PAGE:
This morning conversation at the breakfast table turned to Italy in the 1970s. This came after the subject of why opinion pieces are printed on the front page of a mass circulation Russian newspaper. I replied that this is the case in Italy and remembered Pier Paolo Pasolini’s opinion pages of the 1970s. Scandalous opinions where he called for the imprisonment of Italy’s political leaders, pointed a finger at those he considered responsible for the series of bomb attacks which happened during this ‘strategy of tension’. Pasolini would end up murdered in Ostia a couple of years later in a crime never fully explained, Aldo Moro, the Prime Minister, who was known for his absurd linguistic conundrums such as parallel convergences and who was ready to sign an agreement with the Italian Communists was kidnapped and then murdered by the Red Brigades three years after that in an operation that seemed beyond their real abilities. Plenty of murky details were to be uncovered in the next decades but nothing definitive. The great Sicilian detective writer Leonardo Sciascia was, as a parliamentary deputy to write a minority report about the Moro murder and to, as Gore Vidal put it, point his finger to the social system as the true criminal in his detective stories and in 2007 the British government finally disclosed previously secret government papers which stated that the British government were seriously thinking of how to carry out a coup d’etat in Italy in 1977. If truth is stranger than fiction, realpolitik may well be stranger than conspiracy theories.

Well, if you’re going to sanitize Debord maybe you should also start trying to sanitize Gianfranco Sanguinetti. He mailed one of the most cynical plans to save capitalism in Italy to 520 of the most powerful individuals in the country- this was a description of how to go as far as mass slaughter in order to prevent any communist takeover of the country. Having kept his identity secret Sanguinetti waited for the fallout. How did the industrialists and powerful politicians react: they were delighted with this little plan – full of praise for it. Well the story is told in the wikipedia entry to Gianfranco Sanguinetti so you can go there how Sanguinetti when he revealed his authorship was chased out of Italy and refused entry to France. Italy since the 1980 Bologna station bombing has had a further three decades of normalisation – a kind of initial electroshock treatment (strategy of tension – bombings of public spaces, assassinations etc) followed up by spectacle a la Berlusconi – I think you know what I mean when I say that. The kind of flaccid enjoyment at being able to peak behind the scenes at ruling class cynicism and laugh at it. Not try to do anything about it, if you start resisting it seriously then the riot police will start chasing you out of your beds at night if you turn up at any dodgy demonstrations and they’ll be no anti-torture laws to protect you.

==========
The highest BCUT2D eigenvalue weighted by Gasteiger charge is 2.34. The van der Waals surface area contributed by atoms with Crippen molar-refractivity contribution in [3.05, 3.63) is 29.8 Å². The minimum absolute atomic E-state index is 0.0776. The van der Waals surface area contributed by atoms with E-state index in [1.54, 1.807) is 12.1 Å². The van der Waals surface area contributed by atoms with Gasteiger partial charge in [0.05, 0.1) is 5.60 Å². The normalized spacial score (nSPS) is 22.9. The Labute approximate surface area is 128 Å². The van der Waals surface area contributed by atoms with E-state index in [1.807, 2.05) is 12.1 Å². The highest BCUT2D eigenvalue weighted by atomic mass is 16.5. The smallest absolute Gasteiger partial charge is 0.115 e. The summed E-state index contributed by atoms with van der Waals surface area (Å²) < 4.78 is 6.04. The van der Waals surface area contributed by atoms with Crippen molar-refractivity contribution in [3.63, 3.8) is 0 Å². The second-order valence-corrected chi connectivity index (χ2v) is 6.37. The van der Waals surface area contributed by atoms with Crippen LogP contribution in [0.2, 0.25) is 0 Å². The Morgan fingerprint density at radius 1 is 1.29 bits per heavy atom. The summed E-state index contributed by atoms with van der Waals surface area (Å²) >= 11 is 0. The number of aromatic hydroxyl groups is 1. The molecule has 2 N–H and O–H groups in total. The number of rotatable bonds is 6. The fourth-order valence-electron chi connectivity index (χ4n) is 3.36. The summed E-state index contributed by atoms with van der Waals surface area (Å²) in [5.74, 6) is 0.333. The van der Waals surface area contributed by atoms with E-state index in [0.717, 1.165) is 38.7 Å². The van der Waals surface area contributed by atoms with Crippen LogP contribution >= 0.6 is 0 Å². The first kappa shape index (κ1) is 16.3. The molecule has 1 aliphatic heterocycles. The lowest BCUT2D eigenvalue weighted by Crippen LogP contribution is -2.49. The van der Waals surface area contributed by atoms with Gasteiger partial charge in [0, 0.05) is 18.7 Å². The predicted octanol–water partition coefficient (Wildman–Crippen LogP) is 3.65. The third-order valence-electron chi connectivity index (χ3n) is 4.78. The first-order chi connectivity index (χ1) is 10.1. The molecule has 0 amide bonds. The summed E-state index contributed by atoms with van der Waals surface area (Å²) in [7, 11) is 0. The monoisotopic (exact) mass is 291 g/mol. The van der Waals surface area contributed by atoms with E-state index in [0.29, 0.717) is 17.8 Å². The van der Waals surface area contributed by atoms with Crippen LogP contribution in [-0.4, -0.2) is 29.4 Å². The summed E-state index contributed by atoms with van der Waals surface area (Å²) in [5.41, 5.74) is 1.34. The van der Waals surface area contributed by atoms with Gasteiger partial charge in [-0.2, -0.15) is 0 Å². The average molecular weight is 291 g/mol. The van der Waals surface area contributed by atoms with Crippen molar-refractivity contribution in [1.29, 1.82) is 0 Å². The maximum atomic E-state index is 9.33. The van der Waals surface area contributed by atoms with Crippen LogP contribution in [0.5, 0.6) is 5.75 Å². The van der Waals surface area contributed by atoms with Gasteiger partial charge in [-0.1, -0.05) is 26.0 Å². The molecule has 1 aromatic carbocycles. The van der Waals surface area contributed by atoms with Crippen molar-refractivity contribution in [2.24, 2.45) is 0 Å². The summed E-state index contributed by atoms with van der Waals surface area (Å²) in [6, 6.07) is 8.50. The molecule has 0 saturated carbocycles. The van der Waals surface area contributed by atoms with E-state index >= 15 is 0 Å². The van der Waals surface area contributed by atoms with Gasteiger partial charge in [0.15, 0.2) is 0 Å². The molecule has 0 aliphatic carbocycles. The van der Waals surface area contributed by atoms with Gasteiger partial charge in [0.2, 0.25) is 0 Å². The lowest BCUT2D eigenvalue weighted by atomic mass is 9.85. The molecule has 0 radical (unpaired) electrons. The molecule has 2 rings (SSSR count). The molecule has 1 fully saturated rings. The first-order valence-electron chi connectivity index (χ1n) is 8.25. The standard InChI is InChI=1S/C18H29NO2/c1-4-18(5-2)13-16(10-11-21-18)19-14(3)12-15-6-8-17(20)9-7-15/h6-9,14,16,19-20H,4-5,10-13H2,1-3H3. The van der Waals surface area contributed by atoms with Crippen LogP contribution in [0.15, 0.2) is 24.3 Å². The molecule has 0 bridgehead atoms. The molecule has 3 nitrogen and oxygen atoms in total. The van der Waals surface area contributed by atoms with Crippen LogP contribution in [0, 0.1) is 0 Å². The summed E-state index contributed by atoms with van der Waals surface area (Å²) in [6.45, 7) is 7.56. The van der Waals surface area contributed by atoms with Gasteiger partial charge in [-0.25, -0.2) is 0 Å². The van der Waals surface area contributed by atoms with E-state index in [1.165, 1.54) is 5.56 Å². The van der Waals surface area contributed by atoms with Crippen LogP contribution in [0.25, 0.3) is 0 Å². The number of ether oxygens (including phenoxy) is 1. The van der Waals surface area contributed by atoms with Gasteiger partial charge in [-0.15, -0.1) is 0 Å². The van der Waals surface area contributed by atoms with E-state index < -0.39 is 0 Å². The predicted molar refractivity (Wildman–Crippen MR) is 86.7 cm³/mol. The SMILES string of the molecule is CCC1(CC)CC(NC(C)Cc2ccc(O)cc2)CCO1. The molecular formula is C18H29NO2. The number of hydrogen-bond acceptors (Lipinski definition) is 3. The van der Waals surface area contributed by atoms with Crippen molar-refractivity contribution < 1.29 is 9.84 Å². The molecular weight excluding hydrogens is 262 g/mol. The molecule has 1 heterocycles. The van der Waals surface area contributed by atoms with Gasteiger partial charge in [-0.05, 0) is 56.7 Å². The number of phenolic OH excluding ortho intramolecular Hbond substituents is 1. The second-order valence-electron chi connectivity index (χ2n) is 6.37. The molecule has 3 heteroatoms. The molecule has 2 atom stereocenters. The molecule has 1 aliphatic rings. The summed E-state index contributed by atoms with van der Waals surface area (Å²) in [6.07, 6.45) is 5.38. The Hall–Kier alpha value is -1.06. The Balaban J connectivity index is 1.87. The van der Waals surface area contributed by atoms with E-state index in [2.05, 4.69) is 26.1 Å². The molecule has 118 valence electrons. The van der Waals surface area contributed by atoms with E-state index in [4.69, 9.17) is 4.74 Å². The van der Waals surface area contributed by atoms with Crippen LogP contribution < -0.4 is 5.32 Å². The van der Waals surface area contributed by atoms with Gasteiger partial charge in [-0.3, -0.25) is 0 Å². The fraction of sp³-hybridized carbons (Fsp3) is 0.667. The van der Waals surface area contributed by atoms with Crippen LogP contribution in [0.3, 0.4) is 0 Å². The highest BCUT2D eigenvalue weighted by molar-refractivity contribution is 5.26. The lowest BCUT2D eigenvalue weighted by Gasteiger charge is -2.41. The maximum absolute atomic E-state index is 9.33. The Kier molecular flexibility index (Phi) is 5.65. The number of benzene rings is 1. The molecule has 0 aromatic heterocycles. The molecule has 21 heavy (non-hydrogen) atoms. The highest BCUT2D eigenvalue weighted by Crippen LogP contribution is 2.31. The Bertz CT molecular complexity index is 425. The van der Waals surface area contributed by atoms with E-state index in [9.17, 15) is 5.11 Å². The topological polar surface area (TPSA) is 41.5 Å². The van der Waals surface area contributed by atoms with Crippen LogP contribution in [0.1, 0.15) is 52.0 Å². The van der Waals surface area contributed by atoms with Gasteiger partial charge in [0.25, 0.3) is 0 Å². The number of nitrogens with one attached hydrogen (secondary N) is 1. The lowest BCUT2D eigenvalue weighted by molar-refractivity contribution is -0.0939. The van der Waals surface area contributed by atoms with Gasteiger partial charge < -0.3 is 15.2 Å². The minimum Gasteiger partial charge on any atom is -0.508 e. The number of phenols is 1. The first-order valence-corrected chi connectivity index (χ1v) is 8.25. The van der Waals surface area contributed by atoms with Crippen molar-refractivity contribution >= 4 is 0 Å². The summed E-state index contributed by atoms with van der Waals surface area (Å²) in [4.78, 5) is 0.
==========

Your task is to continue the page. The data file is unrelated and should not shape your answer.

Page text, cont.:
Let’s hope those of you (correctly as I see it) protesting the arrests of the Pussy Riot Three were also there with placards, signing petitions and demonstrating about Bolzaneto and Armando Diaz. Otherwise, well you know what Raoul Vaneighem (another situationalist) wrote in his Revolution of the Everyday Life? If you’re going to start reading Debord in honour of the good old Maria Alyekhina maybe this is another volume to add to your reading list. I think his phrase could be rephrased in another way these days. Check the quotation but here’s my version of it : Those who speak about revolutions in other countries without supporting them in their own are talking with corpses in their mouths. The Situationalists were fond of this lively imagery by the way. Nonetheless they had a splendid way of cutting out all the hypocrisy, lies and embellishments that the contemporary westerners like to surround themselves with. So, if you ever get to check up on Youtube any of his old interviews, did the poet and filmmaker Pier Paolo Pasolini. He had some splendid words about modern cannibalism just before he was murdered – and it seems pretty clear that contemporary capitalism has been getting pretty cannibalistic in recent times. As has seemed clear for some time now the Pier Paolo Pasolini’s and the Leonardo Sciascia’s are a dying species in the western hemisphere. Or perhaps we’re just continuing to marginalize them more successfully.